If anyone would like a copy of one or both reports, I have some with me and can arrange other copies for you.
It is with this background, and Fordham’s commitment to high-quality charter schools, that I stand here in support of HB 2 and SB 148.
First, I’ll talk a little about HB 2. Overall, it’s a thoughtful approach to charter reform, and we are supportive of it. It strikes a good balance between accountability and autonomy. Some of the strongest provisions include:
- Prohibiting sponsors, the entities charged with overseeing charter schools, from selling services to schools that they sponsor
- Requiring sponsors to disclose how they spend their sponsor fees
- Eliminating the ability of operators to appeal to the sponsor if fired by the governing board of the charter school
- Requiring the compilation of academic achievement data for charter operators
- Helping ensure that charter school boards are more independent by requiring annual conflict-of-interest statements, independent fiscal officers and attorneys, and the public posting of the names of charter school board members
Of course, what would testimony be without some suggestions to make the bill even stronger? So here goes. We suggest that:
- All sponsors should be required to contract with ODE and to submit to the department’s sponsor performance review. ODE has put together a strong system of review for charter sponsors. It’s important that the provisions apply to all sponsors.
- While the bill requires sponsors to disclose how they spend their money, the language in HB 2 should go a step farther—sponsors should be permitted to spend their money only on oversight and technical support. Charter sponsorship is about providing oversight and should not be a source of revenue for unrelated activities.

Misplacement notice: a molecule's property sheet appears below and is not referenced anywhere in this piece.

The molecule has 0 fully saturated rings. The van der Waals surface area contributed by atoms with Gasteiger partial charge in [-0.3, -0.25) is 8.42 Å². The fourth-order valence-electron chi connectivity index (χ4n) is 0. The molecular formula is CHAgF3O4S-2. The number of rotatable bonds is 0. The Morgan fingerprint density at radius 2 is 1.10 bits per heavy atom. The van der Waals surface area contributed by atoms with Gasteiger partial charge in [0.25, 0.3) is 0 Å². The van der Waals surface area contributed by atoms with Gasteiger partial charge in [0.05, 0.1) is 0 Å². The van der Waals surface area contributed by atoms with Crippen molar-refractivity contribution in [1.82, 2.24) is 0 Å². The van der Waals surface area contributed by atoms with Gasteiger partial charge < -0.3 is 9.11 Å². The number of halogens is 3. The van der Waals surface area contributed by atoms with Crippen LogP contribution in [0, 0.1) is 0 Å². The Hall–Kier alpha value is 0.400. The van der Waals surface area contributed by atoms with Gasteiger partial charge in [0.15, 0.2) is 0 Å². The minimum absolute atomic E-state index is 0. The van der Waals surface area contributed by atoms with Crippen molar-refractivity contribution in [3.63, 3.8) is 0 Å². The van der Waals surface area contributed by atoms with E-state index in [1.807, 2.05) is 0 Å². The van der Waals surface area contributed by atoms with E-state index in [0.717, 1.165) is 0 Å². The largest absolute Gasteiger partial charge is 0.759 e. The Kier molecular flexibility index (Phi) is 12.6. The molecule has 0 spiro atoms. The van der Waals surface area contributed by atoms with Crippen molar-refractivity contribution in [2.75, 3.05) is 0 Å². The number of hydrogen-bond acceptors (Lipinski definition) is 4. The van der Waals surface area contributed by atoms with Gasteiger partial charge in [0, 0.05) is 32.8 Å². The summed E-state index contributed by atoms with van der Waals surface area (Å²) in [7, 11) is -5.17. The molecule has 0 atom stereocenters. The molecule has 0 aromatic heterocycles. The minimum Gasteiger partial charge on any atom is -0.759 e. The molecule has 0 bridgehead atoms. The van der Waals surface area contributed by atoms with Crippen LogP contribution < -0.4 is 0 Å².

- Language should be added to make it clear that, in its role as a sponsor, ODE is not required to accept low-quality schools.
- Auditor Yost, whose office has a ton of experience looking at the books of charter schools, has recommended that some additional information be provided regarding the expenditures of operators. We agree, but we would urge that it be done very thoughtfully, because operators—even while serving a public purpose—are private organizations that shouldn’t have a typical audit.
- Finally, sponsor hopping is a real point of vulnerability at a time when ODE is working to improve sponsor quality. Allowing low-performing schools to move from sponsor to sponsor as a way of escaping accountability could undermine sponsor accountability, and HB 2 allows for that to happen.
I’m pleased to say that SB 148 includes each of these recommended changes. If HB 2 ends up being the vehicle for charter school reform, I would suggest that the above provisions be added to it.
SB 148 is a fairly comprehensive approach to charter school reform and, as such, is lengthy. As a member of the workgroup that Senator Lehner organized, I’m happy to answer any questions that I can about the bill’s provisions. In the interest of time, I’ll highlight just a few additional provisions. SB 148 does the following: